Archbishop Mieczyslaw Mokrzycki: It is Still Springtime in the Church in Ukraine
Ks. arcybiskup, metropolita lwowski Mieczysław Mokrzycki spędził tegoroczne święto Bożego Ciała w parafii Najświętszego Zbawiciela w Rykach. Przewodniczył Eucharystii i uczestniczył w uroczystej procesji ulicami miasta, fot. Echo Katolickie
Today the Church in Ukraine is struggling with many problems, yet there is no lack of reasons for joy: “It is still Springtime in our Church because we have recovered many churches and new ones are also being built. We have ordained new priests. We also have the possibility to create more parishes,” said Archbishop Mieczyslaw Mokrzycki, John Paul II’s former personal secretary, in an interview for the weekly Echo Katolickie.
This year marks the 30th anniversary of the renewal of the structures of the Ukrainian Church. There are seven dioceses, three major seminaries, and three theological institutes. The first founders of the communities, especially in the Lviv archdiocese, were Poles, who remained there and transmitted the faith from generation to generation. Today, the ethnic proportions have changed in favor of other nations.
As Archbishop Mieczyslaw Mokrzycki pointed out, progressive secularization is a serious problem for the Church in Ukraine. “Because of the ease with which contact can be made through the Internet and on the phone, the spirit of laicization is also reaching Ukraine. Young people, looking for an easier life, are going to Europe. The authority of teachers and parents is declining because the influence of secularization is also spreading. Similarly, demography is declining, and as a result, there are fewer vocations, although the percentage of vocations is still quite high,” notes the Ordinary of Lviv. “We have to put much effort into fighting against laicization, and take care of the children and the youth, by indicating true values that will help to form their personalities and characters well, so that they do not lose, as St. John Paul II said, their life, which is unique and for eternity,” reminded the archbishop.
One of the most serious problems in Ukraine is the ongoing war in the eastern part of the country. Archbishop Mokrzycki said to Echo Katolickie that “many young people from western Ukraine are called to military service. Each week, three or four soldiers are killed (including many from western Ukraine). This causes great pain and loss in every family, for the Church, and the State.” “We try to be close to people who have lost a loved one in the war by helping materially and taking care of the family of the deceased, comforting them,” stressed Archbishop Mokrzycki.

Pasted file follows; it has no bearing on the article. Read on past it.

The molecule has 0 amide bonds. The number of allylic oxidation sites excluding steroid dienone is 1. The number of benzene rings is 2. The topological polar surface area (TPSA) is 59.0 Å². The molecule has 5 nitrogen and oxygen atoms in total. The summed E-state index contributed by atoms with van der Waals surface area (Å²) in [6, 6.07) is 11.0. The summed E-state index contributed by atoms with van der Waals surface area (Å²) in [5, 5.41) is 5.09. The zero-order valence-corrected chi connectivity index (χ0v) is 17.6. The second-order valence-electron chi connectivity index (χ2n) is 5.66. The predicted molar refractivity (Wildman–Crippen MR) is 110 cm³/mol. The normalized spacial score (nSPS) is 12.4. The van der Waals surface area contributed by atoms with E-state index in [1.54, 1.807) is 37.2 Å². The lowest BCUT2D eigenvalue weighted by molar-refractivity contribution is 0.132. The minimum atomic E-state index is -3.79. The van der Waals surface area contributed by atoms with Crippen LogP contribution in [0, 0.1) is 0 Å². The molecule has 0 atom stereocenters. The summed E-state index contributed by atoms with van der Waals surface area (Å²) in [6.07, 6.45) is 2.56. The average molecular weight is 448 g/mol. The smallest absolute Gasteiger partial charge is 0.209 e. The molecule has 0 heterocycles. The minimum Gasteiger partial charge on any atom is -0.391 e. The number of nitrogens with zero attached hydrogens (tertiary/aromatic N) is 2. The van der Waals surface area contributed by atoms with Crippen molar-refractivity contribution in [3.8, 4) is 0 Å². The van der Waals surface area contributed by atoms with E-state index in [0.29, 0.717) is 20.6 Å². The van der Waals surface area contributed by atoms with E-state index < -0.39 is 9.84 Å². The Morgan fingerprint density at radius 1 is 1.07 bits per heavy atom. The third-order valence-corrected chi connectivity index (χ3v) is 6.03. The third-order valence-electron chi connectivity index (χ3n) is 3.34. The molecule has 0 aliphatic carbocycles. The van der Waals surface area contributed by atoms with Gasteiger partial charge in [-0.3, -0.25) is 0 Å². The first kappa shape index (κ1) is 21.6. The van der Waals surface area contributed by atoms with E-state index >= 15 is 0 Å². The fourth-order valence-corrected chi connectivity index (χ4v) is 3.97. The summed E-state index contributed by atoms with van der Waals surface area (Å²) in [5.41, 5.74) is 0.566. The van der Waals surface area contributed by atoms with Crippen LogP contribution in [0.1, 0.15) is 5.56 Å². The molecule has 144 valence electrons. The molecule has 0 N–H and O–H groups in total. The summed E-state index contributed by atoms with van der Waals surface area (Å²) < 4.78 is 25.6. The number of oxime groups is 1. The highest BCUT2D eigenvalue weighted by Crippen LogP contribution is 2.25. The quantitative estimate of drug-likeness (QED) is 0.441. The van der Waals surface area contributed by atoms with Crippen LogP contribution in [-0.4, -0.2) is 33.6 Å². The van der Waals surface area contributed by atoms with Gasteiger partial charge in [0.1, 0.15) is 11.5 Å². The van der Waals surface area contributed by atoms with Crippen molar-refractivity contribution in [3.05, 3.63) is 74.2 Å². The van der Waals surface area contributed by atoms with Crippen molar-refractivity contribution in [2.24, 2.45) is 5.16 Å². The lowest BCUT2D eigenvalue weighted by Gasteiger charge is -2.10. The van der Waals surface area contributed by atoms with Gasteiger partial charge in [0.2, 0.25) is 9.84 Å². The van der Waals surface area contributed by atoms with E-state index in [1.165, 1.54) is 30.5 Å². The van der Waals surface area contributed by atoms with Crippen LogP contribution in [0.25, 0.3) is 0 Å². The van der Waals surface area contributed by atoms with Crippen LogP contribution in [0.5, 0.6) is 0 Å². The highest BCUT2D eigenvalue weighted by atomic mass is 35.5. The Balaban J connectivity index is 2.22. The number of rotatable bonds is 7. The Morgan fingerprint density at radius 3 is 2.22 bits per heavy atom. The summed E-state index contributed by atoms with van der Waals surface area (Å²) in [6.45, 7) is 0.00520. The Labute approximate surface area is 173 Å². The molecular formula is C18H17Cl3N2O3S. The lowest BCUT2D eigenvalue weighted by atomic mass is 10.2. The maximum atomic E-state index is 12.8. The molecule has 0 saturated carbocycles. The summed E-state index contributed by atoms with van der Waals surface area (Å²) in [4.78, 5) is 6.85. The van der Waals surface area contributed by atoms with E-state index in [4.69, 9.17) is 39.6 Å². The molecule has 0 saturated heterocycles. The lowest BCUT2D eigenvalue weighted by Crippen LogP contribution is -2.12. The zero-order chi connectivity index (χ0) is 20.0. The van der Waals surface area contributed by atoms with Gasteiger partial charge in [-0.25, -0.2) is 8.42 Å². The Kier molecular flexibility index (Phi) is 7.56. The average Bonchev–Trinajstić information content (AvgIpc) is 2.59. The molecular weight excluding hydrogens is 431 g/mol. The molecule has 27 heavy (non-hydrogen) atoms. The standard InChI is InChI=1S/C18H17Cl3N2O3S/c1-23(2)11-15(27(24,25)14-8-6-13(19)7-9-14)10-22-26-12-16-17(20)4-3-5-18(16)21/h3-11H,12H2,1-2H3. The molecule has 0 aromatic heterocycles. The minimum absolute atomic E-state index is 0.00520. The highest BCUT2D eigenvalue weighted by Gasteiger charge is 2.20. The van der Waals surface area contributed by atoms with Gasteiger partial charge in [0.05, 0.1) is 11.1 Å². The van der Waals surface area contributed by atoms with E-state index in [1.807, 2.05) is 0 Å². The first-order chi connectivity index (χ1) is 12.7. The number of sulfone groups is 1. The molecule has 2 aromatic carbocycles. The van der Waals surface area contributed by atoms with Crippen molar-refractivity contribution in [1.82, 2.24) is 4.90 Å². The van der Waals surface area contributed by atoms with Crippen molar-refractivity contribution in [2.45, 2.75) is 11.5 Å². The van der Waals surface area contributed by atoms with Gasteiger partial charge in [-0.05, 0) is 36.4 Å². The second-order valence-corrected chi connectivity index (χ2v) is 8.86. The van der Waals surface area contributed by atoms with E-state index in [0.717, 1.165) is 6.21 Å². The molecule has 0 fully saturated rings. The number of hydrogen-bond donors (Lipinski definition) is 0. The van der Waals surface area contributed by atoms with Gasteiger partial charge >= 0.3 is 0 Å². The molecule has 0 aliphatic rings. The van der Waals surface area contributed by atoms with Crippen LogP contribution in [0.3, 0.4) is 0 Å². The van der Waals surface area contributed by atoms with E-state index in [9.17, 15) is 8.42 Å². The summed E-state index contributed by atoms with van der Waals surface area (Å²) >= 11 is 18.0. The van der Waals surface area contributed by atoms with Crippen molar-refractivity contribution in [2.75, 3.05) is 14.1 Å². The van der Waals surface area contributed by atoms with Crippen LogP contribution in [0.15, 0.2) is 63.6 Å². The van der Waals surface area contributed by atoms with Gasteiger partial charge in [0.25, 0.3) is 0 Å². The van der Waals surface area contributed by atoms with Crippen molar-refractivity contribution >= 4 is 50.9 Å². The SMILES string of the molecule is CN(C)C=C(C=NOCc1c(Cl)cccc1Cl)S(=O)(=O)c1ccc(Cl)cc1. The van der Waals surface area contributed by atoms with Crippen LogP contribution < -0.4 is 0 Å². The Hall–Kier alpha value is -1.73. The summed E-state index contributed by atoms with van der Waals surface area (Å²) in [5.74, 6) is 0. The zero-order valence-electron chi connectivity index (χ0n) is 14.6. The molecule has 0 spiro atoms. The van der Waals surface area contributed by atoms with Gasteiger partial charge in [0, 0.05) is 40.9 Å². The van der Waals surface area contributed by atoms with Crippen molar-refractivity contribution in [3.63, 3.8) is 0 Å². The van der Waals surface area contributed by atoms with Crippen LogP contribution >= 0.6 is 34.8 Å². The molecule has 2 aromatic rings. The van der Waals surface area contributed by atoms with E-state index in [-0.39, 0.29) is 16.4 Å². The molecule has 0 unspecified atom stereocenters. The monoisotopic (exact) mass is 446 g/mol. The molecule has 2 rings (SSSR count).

The Ukrainian Church is also faced with economic problems, which often force the husband or the wife to leave the family. This, in turn, has many pathological consequences, adversely affecting the upbringing of the young generations.
Despite the difficulties and problems, the Church in Ukraine plays a significant role there. Many people appreciate the Catholic liturgy, the lack of involvement in politics, the opportunity to deepen their faith and to learn more about the Church. The archbishop is pleased with the evangelization work and the fact that it is helping many people to find their way to the Church.
In the interview with Echo Katolickie, Archbishop Mieczyslaw Mokrzycki also expressed his satisfaction over the revived veneration of St. John Paul II, who is known and highly appreciated by Ukrainians. “In many of our parishes, there now monuments representing him, churches put under his name, and city parks, streets, and squares that bear his name. I have also given many relics to our communities in Ukraine. People treat St. John Paul II as their intercessor, he is the patron saint of married couples and young people. All of his teachings help us in our spiritual formation,” said Archbishop Mokrzycki.
The current Metropolitan of Lviv was the personal secretary of the Polish Pope from 1996 to 2005 and, after his death, he served Pope Benedict XVI. He has been the Metropolitan of Lviv for nearly 13 years. Archbishop Mokrzycki has been connected with the Archdiocese of Lviv since his early years. He was born on its territory and grew up there. After the war, 30 parishes of this archdiocese remained on Polish soil.